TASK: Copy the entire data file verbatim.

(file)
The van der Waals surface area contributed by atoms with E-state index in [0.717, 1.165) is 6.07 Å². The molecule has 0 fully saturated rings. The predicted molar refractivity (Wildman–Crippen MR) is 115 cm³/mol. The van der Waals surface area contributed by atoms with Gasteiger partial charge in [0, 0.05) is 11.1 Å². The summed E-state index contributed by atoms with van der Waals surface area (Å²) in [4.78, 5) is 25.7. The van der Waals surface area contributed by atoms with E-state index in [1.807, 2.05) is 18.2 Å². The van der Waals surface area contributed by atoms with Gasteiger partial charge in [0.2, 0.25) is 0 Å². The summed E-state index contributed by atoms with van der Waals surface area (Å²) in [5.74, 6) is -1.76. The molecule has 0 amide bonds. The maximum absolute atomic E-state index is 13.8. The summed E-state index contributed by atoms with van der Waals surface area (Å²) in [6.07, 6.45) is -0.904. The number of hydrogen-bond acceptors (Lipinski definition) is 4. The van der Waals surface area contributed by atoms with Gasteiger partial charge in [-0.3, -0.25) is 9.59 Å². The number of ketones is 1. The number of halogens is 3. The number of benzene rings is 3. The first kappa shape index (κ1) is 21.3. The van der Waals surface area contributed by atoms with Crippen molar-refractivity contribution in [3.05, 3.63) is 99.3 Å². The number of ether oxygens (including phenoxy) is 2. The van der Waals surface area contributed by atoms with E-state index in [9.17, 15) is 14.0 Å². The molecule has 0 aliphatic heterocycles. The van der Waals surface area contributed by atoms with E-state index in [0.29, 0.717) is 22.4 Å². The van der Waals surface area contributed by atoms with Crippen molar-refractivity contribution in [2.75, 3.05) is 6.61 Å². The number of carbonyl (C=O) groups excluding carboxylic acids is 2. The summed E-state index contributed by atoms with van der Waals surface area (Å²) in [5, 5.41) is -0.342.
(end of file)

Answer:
The van der Waals surface area contributed by atoms with E-state index in [0.717, 1.165) is 6.07 Å². The molecule has 0 fully saturated rings. The predicted molar refractivity (Wildman–Crippen MR) is 115 cm³/mol. The van der Waals surface area contributed by atoms with Gasteiger partial charge in [0, 0.05) is 11.1 Å². The summed E-state index contributed by atoms with van der Waals surface area (Å²) in [4.78, 5) is 25.7. The van der Waals surface area contributed by atoms with E-state index in [1.807, 2.05) is 18.2 Å². The van der Waals surface area contributed by atoms with Gasteiger partial charge in [0.2, 0.25) is 0 Å². The summed E-state index contributed by atoms with van der Waals surface area (Å²) in [5.74, 6) is -1.76. The molecule has 0 amide bonds. The maximum absolute atomic E-state index is 13.8. The summed E-state index contributed by atoms with van der Waals surface area (Å²) in [6.07, 6.45) is -0.904. The number of hydrogen-bond acceptors (Lipinski definition) is 4. The van der Waals surface area contributed by atoms with Gasteiger partial charge in [-0.3, -0.25) is 9.59 Å². The number of ketones is 1. The number of halogens is 3. The number of benzene rings is 3. The first kappa shape index (κ1) is 21.3. The van der Waals surface area contributed by atoms with Crippen molar-refractivity contribution in [3.05, 3.63) is 99.3 Å². The number of ether oxygens (including phenoxy) is 2. The van der Waals surface area contributed by atoms with E-state index in [9.17, 15) is 14.0 Å². The molecule has 0 aliphatic heterocycles. The van der Waals surface area contributed by atoms with E-state index in [0.29, 0.717) is 22.4 Å². The van der Waals surface area contributed by atoms with Crippen molar-refractivity contribution in [2.75, 3.05) is 6.61 Å². The number of carbonyl (C=O) groups excluding carboxylic acids is 2. The summed E-state index contributed by atoms with van der Waals surface area (Å²) in [5, 5.41) is -0.342.